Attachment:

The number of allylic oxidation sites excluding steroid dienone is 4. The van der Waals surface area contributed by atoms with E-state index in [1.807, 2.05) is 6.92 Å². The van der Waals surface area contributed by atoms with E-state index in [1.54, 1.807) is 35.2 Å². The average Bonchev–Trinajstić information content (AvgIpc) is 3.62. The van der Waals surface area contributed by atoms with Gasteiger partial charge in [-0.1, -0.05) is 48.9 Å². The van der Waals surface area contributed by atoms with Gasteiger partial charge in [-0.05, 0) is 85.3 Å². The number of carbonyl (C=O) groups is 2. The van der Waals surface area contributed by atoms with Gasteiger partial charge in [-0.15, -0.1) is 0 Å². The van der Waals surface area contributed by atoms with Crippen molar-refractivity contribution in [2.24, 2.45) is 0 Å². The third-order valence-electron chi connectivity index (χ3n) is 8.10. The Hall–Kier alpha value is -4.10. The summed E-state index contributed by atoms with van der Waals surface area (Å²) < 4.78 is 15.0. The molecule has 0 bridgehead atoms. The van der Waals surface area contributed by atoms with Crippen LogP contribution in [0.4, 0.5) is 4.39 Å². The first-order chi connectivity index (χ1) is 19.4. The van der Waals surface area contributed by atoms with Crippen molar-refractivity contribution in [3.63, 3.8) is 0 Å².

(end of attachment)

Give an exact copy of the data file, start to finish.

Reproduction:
The number of allylic oxidation sites excluding steroid dienone is 4. The van der Waals surface area contributed by atoms with E-state index in [1.807, 2.05) is 6.92 Å². The van der Waals surface area contributed by atoms with E-state index in [1.54, 1.807) is 35.2 Å². The average Bonchev–Trinajstić information content (AvgIpc) is 3.62. The van der Waals surface area contributed by atoms with Gasteiger partial charge in [-0.1, -0.05) is 48.9 Å². The van der Waals surface area contributed by atoms with Gasteiger partial charge in [-0.05, 0) is 85.3 Å². The number of carbonyl (C=O) groups is 2. The van der Waals surface area contributed by atoms with Gasteiger partial charge in [-0.15, -0.1) is 0 Å². The van der Waals surface area contributed by atoms with Crippen molar-refractivity contribution in [2.24, 2.45) is 0 Å². The third-order valence-electron chi connectivity index (χ3n) is 8.10. The Hall–Kier alpha value is -4.10. The summed E-state index contributed by atoms with van der Waals surface area (Å²) < 4.78 is 15.0. The molecule has 0 bridgehead atoms. The van der Waals surface area contributed by atoms with Crippen LogP contribution in [0.4, 0.5) is 4.39 Å². The first-order chi connectivity index (χ1) is 19.4. The van der Waals surface area contributed by atoms with Crippen molar-refractivity contribution in [3.63, 3.8) is 0 Å².